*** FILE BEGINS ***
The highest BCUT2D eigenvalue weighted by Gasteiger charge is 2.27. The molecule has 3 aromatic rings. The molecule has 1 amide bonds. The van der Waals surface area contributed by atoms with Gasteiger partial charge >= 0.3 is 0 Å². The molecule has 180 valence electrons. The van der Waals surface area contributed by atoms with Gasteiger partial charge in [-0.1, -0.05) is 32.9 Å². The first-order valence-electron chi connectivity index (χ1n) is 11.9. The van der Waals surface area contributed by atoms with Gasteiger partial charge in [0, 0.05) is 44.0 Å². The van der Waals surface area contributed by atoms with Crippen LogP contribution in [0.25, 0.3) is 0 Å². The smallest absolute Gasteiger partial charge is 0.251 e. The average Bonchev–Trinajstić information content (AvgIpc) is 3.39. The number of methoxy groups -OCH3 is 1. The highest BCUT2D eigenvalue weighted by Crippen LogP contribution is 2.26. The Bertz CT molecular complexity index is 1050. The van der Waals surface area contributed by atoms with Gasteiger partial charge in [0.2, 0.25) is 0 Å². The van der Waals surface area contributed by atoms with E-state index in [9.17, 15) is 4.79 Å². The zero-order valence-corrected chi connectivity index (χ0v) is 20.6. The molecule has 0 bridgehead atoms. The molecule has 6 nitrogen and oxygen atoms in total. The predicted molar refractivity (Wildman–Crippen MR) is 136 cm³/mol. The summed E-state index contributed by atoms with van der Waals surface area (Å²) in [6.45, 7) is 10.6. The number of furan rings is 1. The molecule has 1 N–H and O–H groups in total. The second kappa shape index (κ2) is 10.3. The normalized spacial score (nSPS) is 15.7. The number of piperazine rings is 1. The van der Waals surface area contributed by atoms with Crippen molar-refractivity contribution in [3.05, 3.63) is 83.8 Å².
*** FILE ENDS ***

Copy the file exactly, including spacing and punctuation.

The highest BCUT2D eigenvalue weighted by Gasteiger charge is 2.27. The molecule has 3 aromatic rings. The molecule has 1 amide bonds. The van der Waals surface area contributed by atoms with Gasteiger partial charge >= 0.3 is 0 Å². The molecule has 180 valence electrons. The van der Waals surface area contributed by atoms with Gasteiger partial charge in [-0.1, -0.05) is 32.9 Å². The first-order valence-electron chi connectivity index (χ1n) is 11.9. The van der Waals surface area contributed by atoms with Gasteiger partial charge in [0, 0.05) is 44.0 Å². The van der Waals surface area contributed by atoms with Crippen LogP contribution in [0.25, 0.3) is 0 Å². The smallest absolute Gasteiger partial charge is 0.251 e. The average Bonchev–Trinajstić information content (AvgIpc) is 3.39. The number of methoxy groups -OCH3 is 1. The highest BCUT2D eigenvalue weighted by Crippen LogP contribution is 2.26. The Bertz CT molecular complexity index is 1050. The van der Waals surface area contributed by atoms with Gasteiger partial charge in [0.2, 0.25) is 0 Å². The van der Waals surface area contributed by atoms with E-state index in [9.17, 15) is 4.79 Å². The zero-order valence-corrected chi connectivity index (χ0v) is 20.6. The molecule has 0 bridgehead atoms. The molecule has 6 nitrogen and oxygen atoms in total. The predicted molar refractivity (Wildman–Crippen MR) is 136 cm³/mol. The summed E-state index contributed by atoms with van der Waals surface area (Å²) in [6.45, 7) is 10.6. The number of furan rings is 1. The molecule has 1 N–H and O–H groups in total. The second kappa shape index (κ2) is 10.3. The normalized spacial score (nSPS) is 15.7. The number of piperazine rings is 1. The van der Waals surface area contributed by atoms with Crippen molar-refractivity contribution in [3.05, 3.63) is 83.8 Å².